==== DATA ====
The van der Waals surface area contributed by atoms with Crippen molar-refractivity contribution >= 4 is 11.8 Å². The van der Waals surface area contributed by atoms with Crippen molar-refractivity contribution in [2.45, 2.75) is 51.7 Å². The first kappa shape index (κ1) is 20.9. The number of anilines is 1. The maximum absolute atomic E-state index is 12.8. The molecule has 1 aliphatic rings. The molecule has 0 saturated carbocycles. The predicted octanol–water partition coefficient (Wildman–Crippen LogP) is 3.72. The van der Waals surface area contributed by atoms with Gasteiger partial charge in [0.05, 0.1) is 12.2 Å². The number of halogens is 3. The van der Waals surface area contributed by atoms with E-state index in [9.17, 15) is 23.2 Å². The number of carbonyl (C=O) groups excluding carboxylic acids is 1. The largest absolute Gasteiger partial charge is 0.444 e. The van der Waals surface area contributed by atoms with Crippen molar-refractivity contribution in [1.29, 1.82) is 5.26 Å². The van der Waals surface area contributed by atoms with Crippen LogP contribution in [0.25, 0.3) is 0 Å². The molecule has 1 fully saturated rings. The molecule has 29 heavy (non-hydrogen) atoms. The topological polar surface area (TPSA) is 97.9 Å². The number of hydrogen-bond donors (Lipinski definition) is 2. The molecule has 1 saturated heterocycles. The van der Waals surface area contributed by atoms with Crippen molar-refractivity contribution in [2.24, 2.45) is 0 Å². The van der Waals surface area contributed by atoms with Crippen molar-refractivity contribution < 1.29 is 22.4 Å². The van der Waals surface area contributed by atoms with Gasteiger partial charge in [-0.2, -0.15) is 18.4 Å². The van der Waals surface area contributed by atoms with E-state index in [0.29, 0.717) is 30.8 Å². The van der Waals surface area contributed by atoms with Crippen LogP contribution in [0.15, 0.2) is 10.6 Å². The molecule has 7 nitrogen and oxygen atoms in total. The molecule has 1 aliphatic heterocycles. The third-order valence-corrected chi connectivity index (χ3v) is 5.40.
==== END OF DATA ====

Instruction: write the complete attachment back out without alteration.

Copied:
The van der Waals surface area contributed by atoms with Crippen molar-refractivity contribution >= 4 is 11.8 Å². The van der Waals surface area contributed by atoms with Crippen molar-refractivity contribution in [2.45, 2.75) is 51.7 Å². The first kappa shape index (κ1) is 20.9. The number of anilines is 1. The maximum absolute atomic E-state index is 12.8. The molecule has 1 aliphatic rings. The molecule has 0 saturated carbocycles. The predicted octanol–water partition coefficient (Wildman–Crippen LogP) is 3.72. The van der Waals surface area contributed by atoms with Gasteiger partial charge in [0.05, 0.1) is 12.2 Å². The number of halogens is 3. The van der Waals surface area contributed by atoms with E-state index in [9.17, 15) is 23.2 Å². The number of carbonyl (C=O) groups excluding carboxylic acids is 1. The largest absolute Gasteiger partial charge is 0.444 e. The van der Waals surface area contributed by atoms with Crippen molar-refractivity contribution in [1.29, 1.82) is 5.26 Å². The van der Waals surface area contributed by atoms with Crippen LogP contribution in [0.25, 0.3) is 0 Å². The molecule has 1 fully saturated rings. The molecule has 29 heavy (non-hydrogen) atoms. The topological polar surface area (TPSA) is 97.9 Å². The number of hydrogen-bond donors (Lipinski definition) is 2. The molecule has 1 saturated heterocycles. The van der Waals surface area contributed by atoms with Crippen molar-refractivity contribution in [2.24, 2.45) is 0 Å². The van der Waals surface area contributed by atoms with Crippen molar-refractivity contribution < 1.29 is 22.4 Å². The van der Waals surface area contributed by atoms with Gasteiger partial charge in [-0.2, -0.15) is 18.4 Å². The van der Waals surface area contributed by atoms with E-state index in [0.29, 0.717) is 30.8 Å². The van der Waals surface area contributed by atoms with Crippen LogP contribution in [0.15, 0.2) is 10.6 Å². The molecule has 7 nitrogen and oxygen atoms in total. The molecule has 1 aliphatic heterocycles. The third-order valence-corrected chi connectivity index (χ3v) is 5.40.